Johannesburg has two excellent systems of road identification. First the streets have two names on each corner, one hanging from a post away from buildings, so that you can see it as you approach by car, and then the street name is repeated painted on the kerbstone so that if a van or bus obscures the hanging street name you are looking for, you can cross-cheek by taking a look downwards as you turn a corner. The other road system identification is that all the main roads have numbers, from one to about 28 or 30, and these numbers are displayed on large green boards mounted high up on a post, lamp standards or trees. Below the road number is a letter denoting which direction the road is running, north, south, east or west, and I found this a godsend at night when navigating across town without a map. You arrive out of the back streets at a T-junction on road 24, for example, and one board says 24-E and the other 24-W. It is all so simple and easy, and if you have a map of the town you can pinpoint places so easily by the numbe rsystem. When a friend was looking for the garage where the BRM team were working we merely had to tell him to take 1-N and follow it until it crossed 8-E and 8-W.

Enthusiasm for motor sport (and MOTOR SPORT) is very strong in South Africa, even though it is sparse and spread-out compared with England, but it is obviously growing all the time and racing circuits are beginning to appear in a number of places, so that the South African racing fraternity can plan quite a full season of events, though it means covering some pretty big mileages between circuits. There is quite a strong Vintage and PVT movement out here and I just missed a Sunday-morning gathering at which four Bugattis were among the assembled company; however, I met up with various members and on the Sunday morning after the race went to the prize-giving garden party in a very nice Talbot 105 tourer with Peter Theobald, who is a very keen vintagent as well as being a Steward at the Grand Prix and a founder member of the organising body. The weather was superb for open-air PVT motoring, but you need a tonneau cover over the seats when you leave the car, or you could never sit down again, the sun is very hot. On another morning I called to see A BMW enthusiast who has a Type 319/55 two-seater that he rebuilt from virtual scrap, having found it with a tree growing up through the bonnet and the whole thing having been under water at one time. It took him seven years to rebuild it and since then he has done a big mileage in it, but it still scintillates and the engine compartment was a joy to see, for he has fitted a 328 cylinder head to it. He is in the process of rebuilding a very original 328 BMW that was imported into South Africa in 1939, which belongs to a friend of his, and while we sat in the sun talking BMW and the forthcoming Grand Prix various friends and neighbours joined us. In the conversation there was a certain amount of leg-pulling about not taking seven years to rebuild the 328, because Al Gibson is a meticulous engineer and a craftsman to whom perfection is only just good enough. When he told me about some of the parts he had made for his Type 319 during the rebuild it was almost unbelievable; things like the chrome bezels on the instruments, and the bodies for the carburetter air-filters, for example, which he turned up on his lathe. He also had the engine and gearbox from a 1911 Hupmobile in his workshop, undergoing an overhaul, and a four-cylinder Porsche Carrera engine, which showed a nice touch of versatility.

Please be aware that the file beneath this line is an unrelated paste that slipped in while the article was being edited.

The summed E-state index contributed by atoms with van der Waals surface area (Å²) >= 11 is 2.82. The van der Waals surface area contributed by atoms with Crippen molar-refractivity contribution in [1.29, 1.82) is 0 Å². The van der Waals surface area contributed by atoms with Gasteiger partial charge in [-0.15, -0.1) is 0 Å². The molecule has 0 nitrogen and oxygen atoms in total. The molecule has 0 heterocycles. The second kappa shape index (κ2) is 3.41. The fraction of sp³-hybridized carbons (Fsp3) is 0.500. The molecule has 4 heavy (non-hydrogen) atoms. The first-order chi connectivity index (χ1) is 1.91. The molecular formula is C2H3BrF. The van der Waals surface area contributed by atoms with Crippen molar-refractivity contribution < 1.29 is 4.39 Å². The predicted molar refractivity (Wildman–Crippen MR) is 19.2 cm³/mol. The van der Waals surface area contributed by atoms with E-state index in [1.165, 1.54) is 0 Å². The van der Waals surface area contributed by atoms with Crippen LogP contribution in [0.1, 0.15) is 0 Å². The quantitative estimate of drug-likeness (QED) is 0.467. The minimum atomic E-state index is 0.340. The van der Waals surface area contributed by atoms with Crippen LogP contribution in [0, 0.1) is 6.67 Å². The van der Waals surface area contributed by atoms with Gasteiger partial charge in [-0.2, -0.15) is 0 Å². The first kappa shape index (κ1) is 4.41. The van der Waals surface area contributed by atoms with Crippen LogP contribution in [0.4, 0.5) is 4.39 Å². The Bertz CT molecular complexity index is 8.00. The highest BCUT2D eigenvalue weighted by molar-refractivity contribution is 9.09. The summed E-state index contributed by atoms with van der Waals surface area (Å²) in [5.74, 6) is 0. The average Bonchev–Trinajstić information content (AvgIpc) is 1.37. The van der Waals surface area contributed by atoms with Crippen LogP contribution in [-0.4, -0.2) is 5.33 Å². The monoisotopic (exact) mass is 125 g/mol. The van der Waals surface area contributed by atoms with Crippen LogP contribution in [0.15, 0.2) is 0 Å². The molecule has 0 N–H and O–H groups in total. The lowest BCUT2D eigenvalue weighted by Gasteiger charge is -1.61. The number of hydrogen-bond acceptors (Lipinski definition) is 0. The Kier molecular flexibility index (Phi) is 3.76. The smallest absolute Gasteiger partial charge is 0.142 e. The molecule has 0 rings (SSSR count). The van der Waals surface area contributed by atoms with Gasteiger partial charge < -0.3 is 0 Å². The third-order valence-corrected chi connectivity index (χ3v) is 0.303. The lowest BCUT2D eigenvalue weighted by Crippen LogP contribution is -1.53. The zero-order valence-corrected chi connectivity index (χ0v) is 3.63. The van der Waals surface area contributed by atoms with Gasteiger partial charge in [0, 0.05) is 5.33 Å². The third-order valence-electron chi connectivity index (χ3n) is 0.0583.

In the workshop of the fellow who lent me the Kawasaki III a vintage AJS motorcycle engine was having an overhaul ready for a new event next month. There used to be a motorcycle race from Johannesburg to Durban, some 400 miles, on the open roads, which was still being run as late as 1936. The ideal vintage movement are holding a commemoration run, restricted to bikes up to 1936, and enthusiasm is running high for this event, even though it will now be on good tarmac roads instead of the original dirt roads.

There are two official languages in South Africa, English and Afrikaans, so that all notices and signs are put up in both languages. I was amused to see that Afrikaans for road or carriageway is PAD, a very different connotation to our use of the word PAD in present-day slang where we refer to a house or home. Consequently to see signs reading PAD closed, or PAD being built was rather funny, but it was just too much when I joined a dual-carriageway and the Afrikaans sign said DUBBEL PAD.

While I did not see much of South Africa during my stay, I did learn about Johannesburg and the surrounding districts, and what I saw I liked very much. I feel that South Africa is a country that I shall have to explore and get to know like I know Europe, but for the time being it is back to the European rounds, to old friends and familiar circuits.

Yours, D. S. J.